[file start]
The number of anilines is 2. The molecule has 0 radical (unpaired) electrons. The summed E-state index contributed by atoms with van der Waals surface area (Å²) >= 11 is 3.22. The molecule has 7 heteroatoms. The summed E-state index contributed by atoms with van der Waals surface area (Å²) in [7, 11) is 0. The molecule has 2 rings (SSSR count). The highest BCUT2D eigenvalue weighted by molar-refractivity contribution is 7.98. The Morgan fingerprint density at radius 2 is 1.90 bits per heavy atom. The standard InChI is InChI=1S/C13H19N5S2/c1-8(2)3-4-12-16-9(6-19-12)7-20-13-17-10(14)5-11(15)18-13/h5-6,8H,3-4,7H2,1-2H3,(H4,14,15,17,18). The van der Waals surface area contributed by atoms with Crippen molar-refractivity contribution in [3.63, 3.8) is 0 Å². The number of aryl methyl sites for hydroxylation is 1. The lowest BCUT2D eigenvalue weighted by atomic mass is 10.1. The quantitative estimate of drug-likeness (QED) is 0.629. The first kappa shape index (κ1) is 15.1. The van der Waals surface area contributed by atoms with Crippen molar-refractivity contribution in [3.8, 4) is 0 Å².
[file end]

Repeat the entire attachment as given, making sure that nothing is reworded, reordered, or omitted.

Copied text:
The number of anilines is 2. The molecule has 0 radical (unpaired) electrons. The summed E-state index contributed by atoms with van der Waals surface area (Å²) >= 11 is 3.22. The molecule has 7 heteroatoms. The summed E-state index contributed by atoms with van der Waals surface area (Å²) in [7, 11) is 0. The molecule has 2 rings (SSSR count). The highest BCUT2D eigenvalue weighted by molar-refractivity contribution is 7.98. The Morgan fingerprint density at radius 2 is 1.90 bits per heavy atom. The standard InChI is InChI=1S/C13H19N5S2/c1-8(2)3-4-12-16-9(6-19-12)7-20-13-17-10(14)5-11(15)18-13/h5-6,8H,3-4,7H2,1-2H3,(H4,14,15,17,18). The van der Waals surface area contributed by atoms with Crippen molar-refractivity contribution in [3.63, 3.8) is 0 Å². The number of aryl methyl sites for hydroxylation is 1. The lowest BCUT2D eigenvalue weighted by atomic mass is 10.1. The quantitative estimate of drug-likeness (QED) is 0.629. The first kappa shape index (κ1) is 15.1. The van der Waals surface area contributed by atoms with Crippen molar-refractivity contribution in [3.8, 4) is 0 Å².